In dementia, this means that people are less likely to track things with their eyes, something all humans do every day. This can also show up as skipping lines when they try to read, and it often looks like staring at a fixed point.
The person with dementia may not notice this, though the people around them certainly can if they’re paying attention.
Difficulty Completing Familiar Tasks
In addition to difficulty with planning or problem solving, one of the most commonly recognized symptoms of dementia is difficulty completing familiar tasks.
The classic example of this forgetting the directions to a familiar location like the grocery store. It often shows up in more complex tasks like managing a checkbook, but it’s also present if someone needs to be reminded of the microwave settings or the rules of a favorite game.
One of the more peculiar signs of dementia is also a symptom that is difficult to attribute to anything else: eating objects, particularly nonfood objects or food items that have spoiled.
You’re probably very confused–why would someone eat objects? How does that make sense?
Like many dementia behaviors, it can be difficult to understand from a clearheaded perspective. But when you think out the logic of dementia, it’s actually rather simple.
The person forgets what to do with the objects in front of them, or forgets what they’re supposed to be doing at the moment, or both at once.
For example, someone with dementia might sit at the dinner table or a restaurant table and try to eat the flower in the vase.
They know, logically, that they’re sitting at a table with place settings, which means they’re likely there to eat, but they can’t remember what the flower has to do with it. Since they must be there to eat, then the flower must be there for eating. Ergo, eating the flower.
It’s often an embarrassing symptom for loved ones and the sufferer alike, but there is one plus side, however tragic it is: unlike many dementia symptoms, eating objects cannot be attributed to much else besides dementia.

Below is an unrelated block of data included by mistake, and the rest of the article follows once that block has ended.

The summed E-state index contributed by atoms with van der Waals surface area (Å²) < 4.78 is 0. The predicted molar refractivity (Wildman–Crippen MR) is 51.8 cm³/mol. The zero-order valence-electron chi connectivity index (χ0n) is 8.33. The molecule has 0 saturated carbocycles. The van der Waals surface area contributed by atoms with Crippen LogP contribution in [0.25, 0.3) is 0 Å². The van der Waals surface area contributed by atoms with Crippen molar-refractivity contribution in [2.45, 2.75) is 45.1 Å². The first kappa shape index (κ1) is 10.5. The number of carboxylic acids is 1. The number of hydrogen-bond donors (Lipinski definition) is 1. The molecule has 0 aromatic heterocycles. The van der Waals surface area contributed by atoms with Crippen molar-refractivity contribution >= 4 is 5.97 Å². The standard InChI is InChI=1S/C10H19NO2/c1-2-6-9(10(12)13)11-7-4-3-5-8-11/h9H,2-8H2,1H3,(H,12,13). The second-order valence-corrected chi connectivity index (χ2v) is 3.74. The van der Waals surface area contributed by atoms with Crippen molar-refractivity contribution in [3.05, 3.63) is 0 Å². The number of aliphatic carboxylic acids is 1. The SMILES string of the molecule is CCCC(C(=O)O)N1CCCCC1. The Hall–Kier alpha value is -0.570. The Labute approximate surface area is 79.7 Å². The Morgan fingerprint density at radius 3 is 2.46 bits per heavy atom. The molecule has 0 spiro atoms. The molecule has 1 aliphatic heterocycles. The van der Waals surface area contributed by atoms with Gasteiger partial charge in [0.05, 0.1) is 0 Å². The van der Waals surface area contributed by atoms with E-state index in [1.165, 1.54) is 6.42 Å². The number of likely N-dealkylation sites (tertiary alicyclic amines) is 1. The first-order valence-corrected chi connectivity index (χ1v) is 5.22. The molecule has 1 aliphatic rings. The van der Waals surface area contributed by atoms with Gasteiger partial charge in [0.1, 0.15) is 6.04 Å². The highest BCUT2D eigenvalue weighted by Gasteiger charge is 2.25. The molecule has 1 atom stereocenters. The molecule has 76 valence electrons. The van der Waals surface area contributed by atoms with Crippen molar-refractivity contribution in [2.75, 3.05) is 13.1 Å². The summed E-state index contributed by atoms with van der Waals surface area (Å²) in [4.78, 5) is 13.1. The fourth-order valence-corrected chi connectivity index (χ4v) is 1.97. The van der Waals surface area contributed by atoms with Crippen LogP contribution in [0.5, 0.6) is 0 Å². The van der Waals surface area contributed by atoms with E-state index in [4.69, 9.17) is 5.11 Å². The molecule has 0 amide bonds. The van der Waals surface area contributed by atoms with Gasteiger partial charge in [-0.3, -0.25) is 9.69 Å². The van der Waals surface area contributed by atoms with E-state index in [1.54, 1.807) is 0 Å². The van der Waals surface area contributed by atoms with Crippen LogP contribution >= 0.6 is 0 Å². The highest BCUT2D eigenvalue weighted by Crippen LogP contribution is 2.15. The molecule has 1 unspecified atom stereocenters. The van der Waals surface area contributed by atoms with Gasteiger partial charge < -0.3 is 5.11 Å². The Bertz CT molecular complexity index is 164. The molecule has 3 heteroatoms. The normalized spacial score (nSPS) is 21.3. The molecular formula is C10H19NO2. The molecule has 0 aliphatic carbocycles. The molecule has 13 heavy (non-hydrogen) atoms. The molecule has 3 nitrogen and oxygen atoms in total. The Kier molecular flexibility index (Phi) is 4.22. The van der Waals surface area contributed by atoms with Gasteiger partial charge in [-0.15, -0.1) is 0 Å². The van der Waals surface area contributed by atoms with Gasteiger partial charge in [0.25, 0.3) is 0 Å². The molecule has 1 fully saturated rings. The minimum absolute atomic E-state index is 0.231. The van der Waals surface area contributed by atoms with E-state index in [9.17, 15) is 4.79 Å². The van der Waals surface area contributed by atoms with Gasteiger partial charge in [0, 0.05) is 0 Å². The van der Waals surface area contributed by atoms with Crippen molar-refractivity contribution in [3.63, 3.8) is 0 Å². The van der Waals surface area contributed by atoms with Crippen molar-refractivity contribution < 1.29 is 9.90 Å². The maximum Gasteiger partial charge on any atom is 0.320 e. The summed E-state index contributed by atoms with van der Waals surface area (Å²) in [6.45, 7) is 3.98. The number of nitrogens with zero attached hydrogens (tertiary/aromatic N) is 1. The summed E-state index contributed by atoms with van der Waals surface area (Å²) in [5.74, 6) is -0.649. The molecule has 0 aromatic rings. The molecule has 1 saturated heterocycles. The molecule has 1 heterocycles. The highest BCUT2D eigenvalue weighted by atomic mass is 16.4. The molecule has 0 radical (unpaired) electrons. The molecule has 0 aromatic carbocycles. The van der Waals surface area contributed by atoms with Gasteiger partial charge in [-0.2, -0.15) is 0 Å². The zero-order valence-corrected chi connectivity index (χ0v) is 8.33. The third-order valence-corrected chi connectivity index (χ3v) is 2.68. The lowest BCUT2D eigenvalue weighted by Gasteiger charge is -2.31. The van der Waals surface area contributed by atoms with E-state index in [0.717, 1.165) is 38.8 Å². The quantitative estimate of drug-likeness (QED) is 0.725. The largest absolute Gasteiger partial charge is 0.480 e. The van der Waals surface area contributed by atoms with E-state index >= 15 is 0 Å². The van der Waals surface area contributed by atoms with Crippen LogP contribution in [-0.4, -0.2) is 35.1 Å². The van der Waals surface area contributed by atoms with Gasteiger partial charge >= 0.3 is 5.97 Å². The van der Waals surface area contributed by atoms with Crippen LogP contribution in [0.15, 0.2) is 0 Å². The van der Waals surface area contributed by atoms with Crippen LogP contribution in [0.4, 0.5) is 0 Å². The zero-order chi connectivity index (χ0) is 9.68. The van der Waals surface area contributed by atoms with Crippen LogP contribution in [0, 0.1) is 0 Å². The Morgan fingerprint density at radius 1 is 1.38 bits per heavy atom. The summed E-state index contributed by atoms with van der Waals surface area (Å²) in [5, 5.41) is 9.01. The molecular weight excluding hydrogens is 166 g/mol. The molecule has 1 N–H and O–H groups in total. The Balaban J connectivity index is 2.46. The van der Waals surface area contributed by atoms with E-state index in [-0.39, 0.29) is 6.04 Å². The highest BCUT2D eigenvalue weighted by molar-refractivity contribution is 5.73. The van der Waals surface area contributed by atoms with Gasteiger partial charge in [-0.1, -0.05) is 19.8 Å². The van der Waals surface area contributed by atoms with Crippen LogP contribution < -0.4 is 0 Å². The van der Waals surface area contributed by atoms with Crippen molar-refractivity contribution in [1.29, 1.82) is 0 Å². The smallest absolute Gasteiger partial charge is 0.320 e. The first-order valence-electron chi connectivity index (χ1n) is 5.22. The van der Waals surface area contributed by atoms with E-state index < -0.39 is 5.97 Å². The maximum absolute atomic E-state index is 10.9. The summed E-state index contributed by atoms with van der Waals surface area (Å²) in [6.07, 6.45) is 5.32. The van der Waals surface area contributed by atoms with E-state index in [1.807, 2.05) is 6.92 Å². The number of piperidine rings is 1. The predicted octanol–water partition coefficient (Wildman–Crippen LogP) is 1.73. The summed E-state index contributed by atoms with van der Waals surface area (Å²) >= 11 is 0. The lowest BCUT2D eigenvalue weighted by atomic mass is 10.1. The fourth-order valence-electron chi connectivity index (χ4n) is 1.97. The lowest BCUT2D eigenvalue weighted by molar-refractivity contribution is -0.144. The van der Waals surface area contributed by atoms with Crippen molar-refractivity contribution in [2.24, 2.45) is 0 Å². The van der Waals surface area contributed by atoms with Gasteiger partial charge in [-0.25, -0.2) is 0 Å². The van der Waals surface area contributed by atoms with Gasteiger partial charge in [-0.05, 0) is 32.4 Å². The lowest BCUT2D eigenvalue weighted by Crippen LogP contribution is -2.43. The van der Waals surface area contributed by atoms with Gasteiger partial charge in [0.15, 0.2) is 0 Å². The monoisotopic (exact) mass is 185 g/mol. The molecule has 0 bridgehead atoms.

Losing Empathy and Embarrassment
If your sweet, kind grandpa starts saying insulting things seemingly out of the blue (and, worse, gives no indication that he understands why his statements are rude or inappropriate) this isn’t just a social faux pas. It can actually be an early sign of dementia.
One of the common difficulties for people with dementia is trouble reading social cues, on top of a reduced brain-to-mouth filter, since they often have trouble concentrating and connecting ideas in sentences.
The net result? Your sweet, loving grandpa doesn’t understand why it isn’t socially acceptable to say hurtful things.
And since he isn’t reading the social cues that tell him not to say certain things, he’s also missing the cues that he should be embarrassed by it, or that other people are embarrassed.
Understanding Dementia for Better Treatment
Helping your loved one live with dementia is a scary and difficult time for both the sufferer and their caregiver.
The good news is that with understanding dementia comes an understanding of how to help someone with dementia.
That’s why we take a person-centered approach to memory care–because we know that for all the trials and tribulations of dementia, you are still a family trying to support a beloved relative.
If you think that your loved one may need the support of a memory care facility, we’re here to help. Click here to request a tour and see what we can do for your loved one.